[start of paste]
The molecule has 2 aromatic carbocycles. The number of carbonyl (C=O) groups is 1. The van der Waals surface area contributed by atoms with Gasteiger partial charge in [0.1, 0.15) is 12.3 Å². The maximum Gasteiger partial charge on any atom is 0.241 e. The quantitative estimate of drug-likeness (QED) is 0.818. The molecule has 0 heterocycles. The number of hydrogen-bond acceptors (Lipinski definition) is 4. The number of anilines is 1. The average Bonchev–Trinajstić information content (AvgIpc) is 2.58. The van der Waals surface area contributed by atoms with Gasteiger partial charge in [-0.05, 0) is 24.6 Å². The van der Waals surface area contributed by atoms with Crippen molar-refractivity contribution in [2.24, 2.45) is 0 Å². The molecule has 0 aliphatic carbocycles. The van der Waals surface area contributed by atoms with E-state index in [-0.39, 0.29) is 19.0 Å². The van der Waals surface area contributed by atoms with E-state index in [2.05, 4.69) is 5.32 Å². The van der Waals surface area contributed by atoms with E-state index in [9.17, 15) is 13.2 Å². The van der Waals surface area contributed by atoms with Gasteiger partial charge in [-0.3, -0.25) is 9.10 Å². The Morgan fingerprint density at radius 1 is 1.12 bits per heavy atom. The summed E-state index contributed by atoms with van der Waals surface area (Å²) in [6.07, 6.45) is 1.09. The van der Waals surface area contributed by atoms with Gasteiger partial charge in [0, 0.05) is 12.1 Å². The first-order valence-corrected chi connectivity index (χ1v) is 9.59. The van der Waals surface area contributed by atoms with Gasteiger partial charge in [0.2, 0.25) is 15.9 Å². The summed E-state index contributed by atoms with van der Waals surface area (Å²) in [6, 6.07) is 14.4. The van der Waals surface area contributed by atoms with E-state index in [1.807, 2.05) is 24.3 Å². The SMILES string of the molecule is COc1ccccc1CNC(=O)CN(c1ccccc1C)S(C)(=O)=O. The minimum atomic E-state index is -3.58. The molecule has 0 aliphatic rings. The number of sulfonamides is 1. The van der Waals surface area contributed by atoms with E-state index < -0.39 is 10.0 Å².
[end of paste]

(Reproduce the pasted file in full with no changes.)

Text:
The molecule has 2 aromatic carbocycles. The number of carbonyl (C=O) groups is 1. The van der Waals surface area contributed by atoms with Gasteiger partial charge in [0.1, 0.15) is 12.3 Å². The maximum Gasteiger partial charge on any atom is 0.241 e. The quantitative estimate of drug-likeness (QED) is 0.818. The molecule has 0 heterocycles. The number of hydrogen-bond acceptors (Lipinski definition) is 4. The number of anilines is 1. The average Bonchev–Trinajstić information content (AvgIpc) is 2.58. The van der Waals surface area contributed by atoms with Gasteiger partial charge in [-0.05, 0) is 24.6 Å². The van der Waals surface area contributed by atoms with Crippen molar-refractivity contribution in [2.24, 2.45) is 0 Å². The molecule has 0 aliphatic carbocycles. The van der Waals surface area contributed by atoms with E-state index in [-0.39, 0.29) is 19.0 Å². The van der Waals surface area contributed by atoms with E-state index in [2.05, 4.69) is 5.32 Å². The van der Waals surface area contributed by atoms with E-state index in [9.17, 15) is 13.2 Å². The van der Waals surface area contributed by atoms with Gasteiger partial charge in [-0.3, -0.25) is 9.10 Å². The Morgan fingerprint density at radius 1 is 1.12 bits per heavy atom. The summed E-state index contributed by atoms with van der Waals surface area (Å²) in [6.07, 6.45) is 1.09. The van der Waals surface area contributed by atoms with Gasteiger partial charge in [0, 0.05) is 12.1 Å². The first-order valence-corrected chi connectivity index (χ1v) is 9.59. The van der Waals surface area contributed by atoms with Gasteiger partial charge in [0.2, 0.25) is 15.9 Å². The summed E-state index contributed by atoms with van der Waals surface area (Å²) in [6, 6.07) is 14.4. The van der Waals surface area contributed by atoms with E-state index in [1.807, 2.05) is 24.3 Å². The SMILES string of the molecule is COc1ccccc1CNC(=O)CN(c1ccccc1C)S(C)(=O)=O. The minimum atomic E-state index is -3.58. The molecule has 0 aliphatic rings. The number of sulfonamides is 1. The van der Waals surface area contributed by atoms with E-state index < -0.39 is 10.0 Å².